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Frequently Asked Questions
Answers to your questions about independent contractors


 
What is "direction and control?"
 
What is an "independently established business?"
 
What is the difference between a Form W-2 and a Form 1099-MISC - and what does it mean? 
 
Does the way I pay a person determine whether that person is an independent contractor?
 
What if I have a signed contract saying the worker is an independent contractor?
 
Can I lay off an employee and bring him or her back as an independent contractor?
 
Can I hire a person from another state as an independent contractor?
 
Does a professional or trade license make someone an independent contractor?
 
Is there an independent contractor license?
 
What are the pros and cons of hiring an independent contractor?
 
What are my responsibilities as someone who hired an independent contractor?
 
What are other options for hiring?
 
Doesn’t a registered business name (such as a corporation, partnership, or limited liability company) mean that I’m dealing with an independent contractor?
 


What is "direction and control?"

“Direction and Control” is one of the key criteria used by all state agencies to determine whether a worker is an independent contractor or an employee (for a complete list, check out our state agency criteria chart).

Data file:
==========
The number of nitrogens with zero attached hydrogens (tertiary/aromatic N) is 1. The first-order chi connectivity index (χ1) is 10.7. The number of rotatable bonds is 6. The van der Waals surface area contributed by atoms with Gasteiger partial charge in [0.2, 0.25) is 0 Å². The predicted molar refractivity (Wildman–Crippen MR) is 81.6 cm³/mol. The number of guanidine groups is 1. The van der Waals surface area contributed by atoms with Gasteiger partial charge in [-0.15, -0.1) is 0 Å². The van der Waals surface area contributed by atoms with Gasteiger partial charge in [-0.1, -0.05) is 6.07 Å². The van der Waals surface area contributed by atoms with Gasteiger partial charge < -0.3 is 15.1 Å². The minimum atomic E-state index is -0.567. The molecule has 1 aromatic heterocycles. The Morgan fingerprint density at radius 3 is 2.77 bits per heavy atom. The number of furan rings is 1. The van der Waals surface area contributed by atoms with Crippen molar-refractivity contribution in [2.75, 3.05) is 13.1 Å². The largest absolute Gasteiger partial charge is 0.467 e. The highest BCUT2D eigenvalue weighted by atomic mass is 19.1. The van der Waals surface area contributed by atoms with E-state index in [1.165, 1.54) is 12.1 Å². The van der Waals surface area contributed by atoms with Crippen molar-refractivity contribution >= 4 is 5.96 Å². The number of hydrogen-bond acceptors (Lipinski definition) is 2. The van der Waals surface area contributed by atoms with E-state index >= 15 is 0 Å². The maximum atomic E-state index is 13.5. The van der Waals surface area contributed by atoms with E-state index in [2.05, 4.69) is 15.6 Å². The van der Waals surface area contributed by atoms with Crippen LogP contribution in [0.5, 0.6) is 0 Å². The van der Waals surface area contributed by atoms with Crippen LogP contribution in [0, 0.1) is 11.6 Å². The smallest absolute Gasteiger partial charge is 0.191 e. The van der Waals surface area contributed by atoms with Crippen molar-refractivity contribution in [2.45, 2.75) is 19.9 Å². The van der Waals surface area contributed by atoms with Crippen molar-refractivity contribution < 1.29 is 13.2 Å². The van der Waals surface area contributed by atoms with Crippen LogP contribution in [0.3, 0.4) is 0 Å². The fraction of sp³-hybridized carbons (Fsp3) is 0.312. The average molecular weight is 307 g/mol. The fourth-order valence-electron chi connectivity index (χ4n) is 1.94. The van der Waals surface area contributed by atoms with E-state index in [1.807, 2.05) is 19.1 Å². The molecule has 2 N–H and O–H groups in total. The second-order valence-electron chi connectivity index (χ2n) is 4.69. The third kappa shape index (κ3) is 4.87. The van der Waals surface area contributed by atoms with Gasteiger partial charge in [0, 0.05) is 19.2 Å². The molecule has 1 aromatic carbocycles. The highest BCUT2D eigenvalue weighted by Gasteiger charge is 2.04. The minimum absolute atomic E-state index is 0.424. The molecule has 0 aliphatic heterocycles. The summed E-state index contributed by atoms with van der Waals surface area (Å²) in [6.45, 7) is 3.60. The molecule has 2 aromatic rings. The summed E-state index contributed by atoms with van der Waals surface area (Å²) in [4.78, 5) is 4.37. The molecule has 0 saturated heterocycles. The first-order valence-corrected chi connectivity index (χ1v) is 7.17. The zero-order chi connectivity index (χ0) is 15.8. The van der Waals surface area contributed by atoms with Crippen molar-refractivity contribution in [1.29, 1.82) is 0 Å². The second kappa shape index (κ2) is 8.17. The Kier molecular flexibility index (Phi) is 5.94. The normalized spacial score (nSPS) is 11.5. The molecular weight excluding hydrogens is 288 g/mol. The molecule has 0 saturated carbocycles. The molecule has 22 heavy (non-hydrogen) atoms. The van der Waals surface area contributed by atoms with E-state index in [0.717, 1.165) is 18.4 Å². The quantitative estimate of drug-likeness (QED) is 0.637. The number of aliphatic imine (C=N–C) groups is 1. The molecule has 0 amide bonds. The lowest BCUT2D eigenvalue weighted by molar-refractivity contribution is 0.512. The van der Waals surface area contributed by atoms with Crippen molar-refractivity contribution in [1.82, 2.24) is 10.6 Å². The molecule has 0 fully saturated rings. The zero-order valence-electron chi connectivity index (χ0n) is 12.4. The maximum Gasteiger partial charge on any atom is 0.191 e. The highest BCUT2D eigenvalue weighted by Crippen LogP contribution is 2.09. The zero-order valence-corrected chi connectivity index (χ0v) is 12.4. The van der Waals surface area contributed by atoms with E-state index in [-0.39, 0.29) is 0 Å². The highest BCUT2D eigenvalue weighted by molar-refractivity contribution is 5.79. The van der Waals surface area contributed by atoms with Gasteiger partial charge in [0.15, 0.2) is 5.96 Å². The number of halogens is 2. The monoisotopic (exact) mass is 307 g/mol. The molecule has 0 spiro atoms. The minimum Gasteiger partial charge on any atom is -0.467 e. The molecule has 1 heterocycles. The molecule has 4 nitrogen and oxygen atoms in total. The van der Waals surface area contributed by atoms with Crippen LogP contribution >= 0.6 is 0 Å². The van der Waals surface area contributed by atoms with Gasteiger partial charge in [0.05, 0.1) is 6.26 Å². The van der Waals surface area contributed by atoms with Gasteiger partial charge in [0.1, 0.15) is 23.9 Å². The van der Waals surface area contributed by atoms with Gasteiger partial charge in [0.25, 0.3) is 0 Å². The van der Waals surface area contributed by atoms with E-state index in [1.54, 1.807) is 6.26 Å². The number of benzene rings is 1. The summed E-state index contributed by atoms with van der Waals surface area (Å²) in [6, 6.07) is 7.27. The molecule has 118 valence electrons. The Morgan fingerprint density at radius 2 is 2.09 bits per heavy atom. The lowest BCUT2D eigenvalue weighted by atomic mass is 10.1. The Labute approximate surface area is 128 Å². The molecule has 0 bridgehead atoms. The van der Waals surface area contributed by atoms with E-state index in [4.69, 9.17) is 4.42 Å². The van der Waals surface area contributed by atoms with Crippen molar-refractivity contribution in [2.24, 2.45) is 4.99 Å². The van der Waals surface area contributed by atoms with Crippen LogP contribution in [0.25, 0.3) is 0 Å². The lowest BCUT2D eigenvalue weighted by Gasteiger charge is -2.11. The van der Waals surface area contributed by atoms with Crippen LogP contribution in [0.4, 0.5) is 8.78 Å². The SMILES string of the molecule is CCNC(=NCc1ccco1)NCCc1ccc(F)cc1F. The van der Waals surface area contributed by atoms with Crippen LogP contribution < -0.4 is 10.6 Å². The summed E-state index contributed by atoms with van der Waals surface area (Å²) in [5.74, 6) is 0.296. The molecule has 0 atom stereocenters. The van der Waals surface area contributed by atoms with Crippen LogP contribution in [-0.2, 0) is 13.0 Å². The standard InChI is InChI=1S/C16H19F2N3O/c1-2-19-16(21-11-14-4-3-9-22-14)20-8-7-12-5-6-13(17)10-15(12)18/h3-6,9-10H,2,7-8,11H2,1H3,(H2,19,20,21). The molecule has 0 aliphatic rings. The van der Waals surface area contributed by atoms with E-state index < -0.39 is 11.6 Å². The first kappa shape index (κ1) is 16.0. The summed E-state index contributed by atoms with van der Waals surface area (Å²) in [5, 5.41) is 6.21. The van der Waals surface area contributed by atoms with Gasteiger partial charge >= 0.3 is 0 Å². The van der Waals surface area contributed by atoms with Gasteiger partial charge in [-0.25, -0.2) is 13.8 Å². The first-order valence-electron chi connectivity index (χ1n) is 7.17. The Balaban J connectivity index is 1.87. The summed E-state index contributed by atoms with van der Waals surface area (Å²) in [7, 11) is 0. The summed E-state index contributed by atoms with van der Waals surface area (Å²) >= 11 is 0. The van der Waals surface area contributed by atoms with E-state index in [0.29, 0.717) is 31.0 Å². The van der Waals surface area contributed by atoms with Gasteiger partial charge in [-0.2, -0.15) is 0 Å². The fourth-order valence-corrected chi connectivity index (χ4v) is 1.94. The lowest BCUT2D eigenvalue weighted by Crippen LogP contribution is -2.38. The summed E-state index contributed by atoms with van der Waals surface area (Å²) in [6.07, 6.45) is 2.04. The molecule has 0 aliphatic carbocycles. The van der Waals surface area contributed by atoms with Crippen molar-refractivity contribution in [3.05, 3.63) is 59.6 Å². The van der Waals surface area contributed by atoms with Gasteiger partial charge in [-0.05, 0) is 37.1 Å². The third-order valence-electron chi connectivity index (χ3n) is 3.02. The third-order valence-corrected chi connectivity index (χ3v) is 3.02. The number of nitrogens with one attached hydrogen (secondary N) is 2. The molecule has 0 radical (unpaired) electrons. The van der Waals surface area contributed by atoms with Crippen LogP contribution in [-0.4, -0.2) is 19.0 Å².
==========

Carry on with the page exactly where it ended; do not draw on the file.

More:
To be considered an independent contractor, any worker performing services for you must be free from your right to direct or control how those services are performed.  If the worker is not free from direction and control, he or she will be considered an employee by state enforcement agencies.
 
Evidence of “direction and control” can include practices like:
  • Telling the worker how to dress or act on the job.
  • Telling the worker he or she can only work on the job at specific times.
  • Requiring the worker obtain approval for decisions to hire or fire other workers.
  • Requiring the worker to complete a training program you administer.
Be sure to check out the full text of the legal definition of “direction and control” used by the agencies which apply ORS 670.600 (Oregon Department of Revenue, Employment Department, Construction Contractors Board, and Landscape Contractors Board).
 
Note: To be considered an independent contractor under ORS 670.600, a worker must meet all the criteria of that law (not just the requirement concerning direction and control). 
 
Keep in mind that certain agencies must follow different worker classification criteria.  Additional agency-specific information on worker classification is available from Workers' Compensation Division and Bureau of Labor and Industries.
 

What is an "independently established business?"

An “independently established business” is one of the criteria used by state agencies to determine whether a worker is an independent contractor or an employee (for a complete list, check out our state agency criteria chart). 
 
To be considered an independent contractor under ORS 670.600, a worker must (among other things) maintain an “independently established business.” 
 
An “independently established business” is defined as meeting any three of the following five requirements:
 
(1) The person maintains a business location:
(A) That is separate from the business or work location of the person for whom the services are provided; or
(B) That is in a portion of the person’s residence and that portion is used primarily for the business.